The eagle is a large bird of prey belonging to the Accipitridae family. There are several different genera that are interrelated, with more than 60 African and Eurasian species. In Canada and the United States there are two species of eagles, three species in Australia and nine species in South America and Central America.
Size and Shape
Eagles are set apart from other species by their larger and more powerful builds. Eagles have larger heads than most bird species, and larger and more powerful beaks as well. Most eagle species are larger than other raptors, with only vultures being larger. Broader wingspans are evident even in some of the smallest eagle species, such as the booted eagle, comparable in size to the red-tailed hawk and the common buzzard. The smallest eagle, the South Nicobar serpent-eagle, weighs only approximately 1.1 pounds, while the Philippine eagle and the Steller's sea eagle can each weigh up to 15 pounds.
Beak and Legs
Eagles, like other birds of prey, have beaks that are large and powerful. The eagle's beak is hooked, allowing it to effectively tear flesh. Eagles also have muscular legs that are especially strong, and powerful claws that help them catch prey. Their strength and musculature allows for them to make quick work of their prey, which includes a variety of small mammals and birds.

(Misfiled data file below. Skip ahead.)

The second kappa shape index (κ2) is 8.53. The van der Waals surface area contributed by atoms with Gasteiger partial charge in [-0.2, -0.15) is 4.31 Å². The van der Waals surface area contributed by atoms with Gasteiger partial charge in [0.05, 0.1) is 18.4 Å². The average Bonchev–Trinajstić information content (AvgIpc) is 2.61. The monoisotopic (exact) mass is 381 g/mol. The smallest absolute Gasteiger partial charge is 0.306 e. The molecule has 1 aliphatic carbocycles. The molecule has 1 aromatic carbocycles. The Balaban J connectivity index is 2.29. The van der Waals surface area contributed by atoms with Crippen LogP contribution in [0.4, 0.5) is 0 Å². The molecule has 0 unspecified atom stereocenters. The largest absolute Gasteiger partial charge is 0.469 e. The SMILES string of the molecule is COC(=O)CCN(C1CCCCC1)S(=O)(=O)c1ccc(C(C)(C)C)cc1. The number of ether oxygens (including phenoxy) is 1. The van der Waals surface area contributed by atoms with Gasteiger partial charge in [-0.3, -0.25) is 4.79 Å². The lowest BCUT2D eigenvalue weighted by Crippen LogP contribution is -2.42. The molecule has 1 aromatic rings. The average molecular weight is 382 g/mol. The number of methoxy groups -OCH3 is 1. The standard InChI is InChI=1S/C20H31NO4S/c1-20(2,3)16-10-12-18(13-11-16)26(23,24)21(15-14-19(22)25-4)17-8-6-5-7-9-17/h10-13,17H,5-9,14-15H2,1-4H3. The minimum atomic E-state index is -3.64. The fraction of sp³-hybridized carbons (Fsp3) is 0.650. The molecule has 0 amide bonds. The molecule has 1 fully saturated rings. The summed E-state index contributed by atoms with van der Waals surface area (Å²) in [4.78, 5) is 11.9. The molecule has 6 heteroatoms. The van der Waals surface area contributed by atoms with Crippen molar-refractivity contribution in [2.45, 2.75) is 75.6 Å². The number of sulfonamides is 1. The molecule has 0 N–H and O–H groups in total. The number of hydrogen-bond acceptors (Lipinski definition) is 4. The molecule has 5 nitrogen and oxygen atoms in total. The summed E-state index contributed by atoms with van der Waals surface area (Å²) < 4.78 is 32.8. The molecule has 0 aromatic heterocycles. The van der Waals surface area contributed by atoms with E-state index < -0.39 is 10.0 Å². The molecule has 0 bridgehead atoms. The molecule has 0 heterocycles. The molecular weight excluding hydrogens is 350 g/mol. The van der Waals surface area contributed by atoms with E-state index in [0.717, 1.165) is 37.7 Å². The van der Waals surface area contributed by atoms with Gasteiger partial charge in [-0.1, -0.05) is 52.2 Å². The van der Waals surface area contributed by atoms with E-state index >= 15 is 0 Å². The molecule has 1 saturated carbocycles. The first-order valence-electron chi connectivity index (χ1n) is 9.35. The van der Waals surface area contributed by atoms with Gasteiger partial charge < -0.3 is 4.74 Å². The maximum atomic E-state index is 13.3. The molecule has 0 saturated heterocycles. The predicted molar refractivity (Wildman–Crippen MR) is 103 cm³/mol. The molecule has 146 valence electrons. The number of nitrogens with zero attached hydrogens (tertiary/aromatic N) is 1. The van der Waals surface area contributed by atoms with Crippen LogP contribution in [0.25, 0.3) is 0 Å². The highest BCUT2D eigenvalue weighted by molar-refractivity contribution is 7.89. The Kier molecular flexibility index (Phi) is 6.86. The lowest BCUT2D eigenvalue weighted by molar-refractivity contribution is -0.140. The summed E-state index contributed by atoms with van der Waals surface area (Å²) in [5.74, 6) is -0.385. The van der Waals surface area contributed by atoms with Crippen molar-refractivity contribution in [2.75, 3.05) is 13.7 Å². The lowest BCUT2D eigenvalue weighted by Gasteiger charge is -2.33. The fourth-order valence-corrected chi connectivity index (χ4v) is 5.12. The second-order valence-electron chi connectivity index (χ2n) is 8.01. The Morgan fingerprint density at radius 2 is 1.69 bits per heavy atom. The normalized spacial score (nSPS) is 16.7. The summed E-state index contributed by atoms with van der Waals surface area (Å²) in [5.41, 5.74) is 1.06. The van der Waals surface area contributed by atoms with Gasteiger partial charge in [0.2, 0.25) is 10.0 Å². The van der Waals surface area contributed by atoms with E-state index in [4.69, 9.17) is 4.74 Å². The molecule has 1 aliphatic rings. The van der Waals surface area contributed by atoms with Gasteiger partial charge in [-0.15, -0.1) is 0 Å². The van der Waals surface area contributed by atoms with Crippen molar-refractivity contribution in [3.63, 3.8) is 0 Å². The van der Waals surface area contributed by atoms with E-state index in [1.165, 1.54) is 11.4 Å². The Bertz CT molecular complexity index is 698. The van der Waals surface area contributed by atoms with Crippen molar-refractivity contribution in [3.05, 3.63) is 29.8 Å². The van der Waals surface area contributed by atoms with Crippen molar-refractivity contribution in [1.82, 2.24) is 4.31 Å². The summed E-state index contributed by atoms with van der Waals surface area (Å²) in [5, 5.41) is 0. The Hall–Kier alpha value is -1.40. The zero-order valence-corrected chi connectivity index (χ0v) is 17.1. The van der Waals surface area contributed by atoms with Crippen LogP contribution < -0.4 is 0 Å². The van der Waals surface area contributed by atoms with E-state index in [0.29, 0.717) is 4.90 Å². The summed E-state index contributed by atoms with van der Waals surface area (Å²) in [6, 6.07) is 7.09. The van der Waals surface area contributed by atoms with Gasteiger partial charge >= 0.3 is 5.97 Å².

Eagles have especially keen eyesight that allows them to spot prey animals from long distances. This is because they have large pupils, ensuring a minimal amount of diffraction of incoming light. Eagles rely on this excellent eyesight to find prey from afar so that they may swoop down and attack without being noticed.
The primary eagle family is Accipitridae, with several subfamilies, genus and species within. The subfamily Buteoninae includes sea-eagles, true eagles and hawks. Martial eagle, steppe eagle, golden eagle, greater spotted eagle, lesser spotted eagle, white-tailed eagle and the bald eagle all belong to this subfamily. The subfamily Circaetinae contains snake-eagles like the short-toed eagle, the Madagascar serpent-eagle and the banded snake-eagle.
Habitat and Nesting
Eagle nests are called eyries, and they are built on the tops of high cliffs or in very tall trees. Most eagle species lay just two eggs at a time, but it is common for the first hatched to kill its younger sibling. Because female chicks are larger than males, the dominant chick is most frequently a female. It is highly uncommon for an eagle to interfere with this behavior.
- "Just Eagles"; Alan E. Hutchinson; 2000
- PBS: Eagles Introduction
Jennifer Uhl has been writing professionally since 2005. She writes primarily for the web and has been published as a ghostwriter in "Tropical Fish Magazine" and "Entrepreneur." She is pursuing a Bachelor of Science in health care from Mira Costa College.